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Under Milk Wood By Dylan Thomas - "There's a nasty lot that live here, when you come to think." To what extent is the play an indictment of human society?

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Under Milk Wood By Dylan Thomas "There's a nasty lot that live here, when you come to think." To what extent is the play an indictment of human society? In 1954, one year after Dylan Thomas' untimely death on November 9th, 1953, Under Milk Wood, a "play for voices" which describes the citizens of the fictitious town Llareggub (a name which, spelt backwards, is "bugger all"), was published. From the beginning, the audience is called to listen in on the dreams and innermost thoughts of the people living in Llareggub, people who soon appear as dreadfully and, to a certain extent realistically, eccentric characters. While the play presents us with various somewhat appalling oddities, the townsfolk we are introduced to throughout Thomas' work each possess traits of human society's own individuals. Under Milk Wood does, at first, appear to condemn humanity as each character's sins and crimes are revealed. However, as the play progresses further, each person's crimes appear less terrible and one finds oneself accepting each of Llareggub's townsfolk as "not wholly bad or good" (p.18) in that, despite (or perhaps due to) ...read more.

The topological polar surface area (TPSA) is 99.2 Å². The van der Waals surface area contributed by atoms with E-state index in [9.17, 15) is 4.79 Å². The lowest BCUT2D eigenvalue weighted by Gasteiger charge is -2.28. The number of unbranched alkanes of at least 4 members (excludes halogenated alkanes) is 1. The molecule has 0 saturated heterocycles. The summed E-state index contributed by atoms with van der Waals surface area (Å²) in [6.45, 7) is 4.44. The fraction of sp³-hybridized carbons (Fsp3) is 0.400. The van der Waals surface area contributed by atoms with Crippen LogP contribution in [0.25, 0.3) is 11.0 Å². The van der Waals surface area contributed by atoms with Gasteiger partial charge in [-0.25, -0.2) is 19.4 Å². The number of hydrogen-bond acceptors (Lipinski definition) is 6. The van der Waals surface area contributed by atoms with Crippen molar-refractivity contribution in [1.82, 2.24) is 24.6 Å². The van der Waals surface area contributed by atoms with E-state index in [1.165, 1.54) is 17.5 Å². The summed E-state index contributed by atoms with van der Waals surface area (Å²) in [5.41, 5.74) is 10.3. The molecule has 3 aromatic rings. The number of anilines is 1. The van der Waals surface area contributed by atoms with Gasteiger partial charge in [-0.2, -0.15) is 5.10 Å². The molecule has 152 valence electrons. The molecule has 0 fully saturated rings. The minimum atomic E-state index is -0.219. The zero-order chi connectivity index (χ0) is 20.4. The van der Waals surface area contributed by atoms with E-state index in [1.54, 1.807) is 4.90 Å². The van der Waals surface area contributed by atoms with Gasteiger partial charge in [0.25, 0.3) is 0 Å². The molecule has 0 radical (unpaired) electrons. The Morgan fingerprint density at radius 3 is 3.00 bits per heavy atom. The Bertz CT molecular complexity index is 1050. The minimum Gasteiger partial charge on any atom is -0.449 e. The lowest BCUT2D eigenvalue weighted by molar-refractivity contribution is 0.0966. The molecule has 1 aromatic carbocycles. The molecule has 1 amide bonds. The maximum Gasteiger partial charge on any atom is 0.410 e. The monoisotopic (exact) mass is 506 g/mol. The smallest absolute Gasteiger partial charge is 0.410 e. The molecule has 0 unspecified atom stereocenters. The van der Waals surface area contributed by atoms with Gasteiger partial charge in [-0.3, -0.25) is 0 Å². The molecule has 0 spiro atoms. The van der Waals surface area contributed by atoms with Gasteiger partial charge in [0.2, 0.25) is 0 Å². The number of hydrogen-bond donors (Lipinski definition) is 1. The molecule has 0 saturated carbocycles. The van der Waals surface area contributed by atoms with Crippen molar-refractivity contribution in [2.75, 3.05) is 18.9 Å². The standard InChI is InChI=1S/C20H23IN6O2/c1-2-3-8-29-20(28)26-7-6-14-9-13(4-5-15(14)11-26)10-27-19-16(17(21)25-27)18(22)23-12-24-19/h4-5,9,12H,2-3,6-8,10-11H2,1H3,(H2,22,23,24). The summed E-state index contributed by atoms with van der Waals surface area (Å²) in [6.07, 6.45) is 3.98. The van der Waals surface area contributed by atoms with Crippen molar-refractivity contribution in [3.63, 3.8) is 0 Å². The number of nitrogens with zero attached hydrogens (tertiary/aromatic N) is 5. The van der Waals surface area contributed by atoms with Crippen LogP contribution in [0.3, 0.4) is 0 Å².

On the other hand, towards the end of his work he is essentially asking us to excuse and forgive flaws and to tolerate them as they keep our lives from being dull and lacklustre. While Mrs. Ogmore-Pritchard is an unpleasant woman who in her dreams tortures her two dead husbands and when awake rejects a boarder for her bed and breakfast claiming "I don't want persons in my nice clean rooms breathing all over the chairs (...) and putting their feet on my carpets and sneezing on my china and sleeping in my sheets..." (p.10), she is essentially accepted by the rest of Llareggub's eccentric inhabitants and we may (despite her less commendable traits) find ourselves regarding her warmly as she is evidently fond of the two husbands she torments so much. Therefore, although Dylan Thomas does in fact criticize society's behaviour, he also celebrates it for being so wonderfully senseless, interesting and in many ways amusing. Dylan Thomas further explores the depiction of society in the people of Llareggub through Captain Cat, the very controversial central character of Under Milk Wood. ...read more.


One may be of the opinion that by this line Dylan Thomas meant to make the audience consider the story's various characters and their flaws. After all, despite their sins, Thomas' characters are evidently quite alike (in at least some way) to most individuals of the audience. Although Thomas is, therefore, critical of our faults, he does not wish to attack them. Thomas appears to be of the opinion that one should be forgiven for one's faults and thus accepted and loved for them, as is the case with Polly Garter, whom we find ourselves considering with a degree of pity, tenderness and affection. In conclusion, the play Under Milk Wood may, indeed, be considered an indictment of society. However, one must consider that, although Dylan Thomas criticizes his characters throughout, the play as a whole recognizes that it is important to forgive one of one's flaws. The audience may therefore be inclined to believe that Under Milk Wood is simply a depiction of reality and thus displays the flaws and wonders of Llareggub's townspeople; both of which are celebrated by the play overall. ...read more.

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